Why elections matter


I’ve said time and time again that elections matter, and that union men and women have an obligation to take them seriously. This past week was another reminder why.

Last week, Secretary of Labor Alexander Acosta resigned. Some of you may have heard this in the news; some of you may have not. (See related story: Labor Secretary Alexander Acosta resigns.) He didn’t resign to spend more time with his family or because he felt his public service was complete. Acosta resigned amid a flurry of news about his work on a case while he served as a U.S. Attorney in Florida.

The details are messy, troubling and disgusting. But the short version is Acosta appears to have purposefully granted a cushy plea bargain to billionaire Jeffery Epstein, who has been in the news recently following his arrest under charges related to sex trafficking and the sexual abuse of minors.

This is not the time or place to examine Acosta’s role in the Epstein case many years ago or to comb through his entire tenure as Secretary of Labor. However, this is the time to remember that the Secretary of Labor’s role holds enormous power, and not just over unions.

The Secretary of Labor also enforces (or fails to enforce) guidelines related to workplace safety standards. The Labor Secretary is responsible for wage and hour standards, unemployment insurance benefits and reemployment services.

The Department of Labor plays a major role in collecting and analyzing economic statistics that drive public policy across the government.
As it relates to unions, the Department has immense power. It plays a major role in whether or not laws favor union workers or try to keep them down. It wields massive authority over things like union representation elections and union workplace rules and regulations.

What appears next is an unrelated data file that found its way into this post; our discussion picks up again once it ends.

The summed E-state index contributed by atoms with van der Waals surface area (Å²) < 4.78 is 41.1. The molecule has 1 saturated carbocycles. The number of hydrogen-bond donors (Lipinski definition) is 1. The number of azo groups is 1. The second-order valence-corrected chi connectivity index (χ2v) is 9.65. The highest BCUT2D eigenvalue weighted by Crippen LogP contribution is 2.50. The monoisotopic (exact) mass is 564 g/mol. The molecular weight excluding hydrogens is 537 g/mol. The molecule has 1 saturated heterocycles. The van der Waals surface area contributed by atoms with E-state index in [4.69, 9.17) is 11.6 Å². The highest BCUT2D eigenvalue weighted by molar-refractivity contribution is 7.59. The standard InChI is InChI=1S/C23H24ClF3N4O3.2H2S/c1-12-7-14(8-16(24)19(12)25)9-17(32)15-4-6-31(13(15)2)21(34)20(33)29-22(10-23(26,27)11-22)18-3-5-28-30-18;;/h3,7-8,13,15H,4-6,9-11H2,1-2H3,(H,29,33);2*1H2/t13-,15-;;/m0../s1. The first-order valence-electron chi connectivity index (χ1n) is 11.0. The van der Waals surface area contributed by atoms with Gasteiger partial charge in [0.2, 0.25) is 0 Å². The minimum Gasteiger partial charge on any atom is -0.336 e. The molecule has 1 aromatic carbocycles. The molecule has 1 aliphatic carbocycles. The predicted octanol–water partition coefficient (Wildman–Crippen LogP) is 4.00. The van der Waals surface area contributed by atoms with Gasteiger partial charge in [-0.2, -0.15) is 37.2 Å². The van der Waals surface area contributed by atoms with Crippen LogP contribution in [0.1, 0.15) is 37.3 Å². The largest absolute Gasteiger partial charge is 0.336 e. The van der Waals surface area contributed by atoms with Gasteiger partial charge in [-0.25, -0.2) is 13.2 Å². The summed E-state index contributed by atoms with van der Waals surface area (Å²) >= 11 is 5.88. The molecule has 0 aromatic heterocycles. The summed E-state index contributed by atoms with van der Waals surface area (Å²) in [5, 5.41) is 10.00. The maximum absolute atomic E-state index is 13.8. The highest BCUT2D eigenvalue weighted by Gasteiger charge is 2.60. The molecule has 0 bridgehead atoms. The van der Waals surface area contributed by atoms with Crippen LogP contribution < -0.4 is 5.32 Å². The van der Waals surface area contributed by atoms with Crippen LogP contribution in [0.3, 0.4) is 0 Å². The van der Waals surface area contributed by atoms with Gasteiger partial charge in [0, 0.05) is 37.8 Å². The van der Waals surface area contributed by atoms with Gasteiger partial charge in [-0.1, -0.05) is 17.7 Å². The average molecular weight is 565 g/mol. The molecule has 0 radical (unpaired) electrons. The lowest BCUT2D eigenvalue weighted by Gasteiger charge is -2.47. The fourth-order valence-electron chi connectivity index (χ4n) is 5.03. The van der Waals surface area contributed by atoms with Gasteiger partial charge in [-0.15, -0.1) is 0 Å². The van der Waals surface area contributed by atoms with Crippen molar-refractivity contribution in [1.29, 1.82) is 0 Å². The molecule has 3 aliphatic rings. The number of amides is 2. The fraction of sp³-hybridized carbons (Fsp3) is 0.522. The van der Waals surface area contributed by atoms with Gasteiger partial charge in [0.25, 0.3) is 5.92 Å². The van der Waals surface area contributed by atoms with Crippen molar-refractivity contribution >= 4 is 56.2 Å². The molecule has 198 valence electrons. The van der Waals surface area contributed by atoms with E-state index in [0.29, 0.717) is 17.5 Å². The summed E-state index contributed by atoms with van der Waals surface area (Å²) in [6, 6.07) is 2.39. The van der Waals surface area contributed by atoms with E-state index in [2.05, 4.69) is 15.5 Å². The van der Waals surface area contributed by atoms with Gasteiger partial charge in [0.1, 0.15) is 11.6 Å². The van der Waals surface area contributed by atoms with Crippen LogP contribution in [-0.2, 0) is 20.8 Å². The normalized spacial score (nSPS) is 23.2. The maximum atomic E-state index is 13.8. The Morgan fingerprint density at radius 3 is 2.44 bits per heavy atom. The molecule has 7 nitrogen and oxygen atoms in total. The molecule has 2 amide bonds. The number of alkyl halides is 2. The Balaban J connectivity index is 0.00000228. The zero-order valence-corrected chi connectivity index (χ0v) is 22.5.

In short, it is a critical department for working Americans, and its leader is nominated by the President of the United States and approved by the Senate.

For a few years now, people who simply do not have the interests of working people at heart have filled the Labor Secretary role.
Acosta was nominated by President Donald Trump, but he was not the first choice.

While some of us may have forgotten, the first choice for this role was a man named Andrew Puzder. Puzder represented a serious threat to hard-working people as he favored greater automation in the workplace, opposed minimum wage increases and sided with major corporations over working class people. Puzder was forced to withdraw his nomination from the Senate when it was revealed that he had illegally employed undocumented workers.

Acosta took his place, and was eventually approved by the Senate. While his tenure as Labor Secretary was a quiet one, we know he was no friend of working people. Acosta did nothing to enforce workplace overtime standards, and he firmly stood with President Trump in support of “Right-to-Work for less” laws.

Acosta’s replacement is Patrick Pizzella — who is currently serving as acting Secretary of Labor — and he is no friend to working people either.

He has already come under scrutiny when he opposed paying workers in the Northern Mariana Islands the federal minimum wage. The Islands are a U.S. commonwealth, and when congress sought bipartisan legislation granting the workers there the same minimum standards of wage guarantees and safety protections that exist in the rest of the United States, Pizzella and his former lobbying firm strongly opposed them.

I don’t have to tell you that opposing basic safety standards and fair wages is in absolute opposition to the goals of the Labor Movement.

Why am I saying all of this? Why talk about Puzder, Acosta, Epstein, and Pizzella?

Because these men are given the ability to wield power over the American worker, while voters don’t consider the true consequences of elections.

Too many union men and women voted for Donald Trump despite his open opposition to their livelihood. He opposed higher wages, supported “Right-to-Work for less” and secured tax cuts for his rich friends instead of for hard-working men and women. Too many union men and women enabled Mitch McConnell and his pals in the Senate who approve of men like Puzder and Acosta.

Elections are hard. We are often voting based on a wide array of issues. But should we always believe someone when they tell us who they are? Time and time again the men and women currently in power have painted a pretty picture of themselves, when in reality, they carry water for their wealthy donors and friends, and they don’t fight for better wages or benefits for working men and women like you.

The next time you have a chance to vote, think about Puzder, Acosta and Pizzella. Ask yourself: who actually cares about me?

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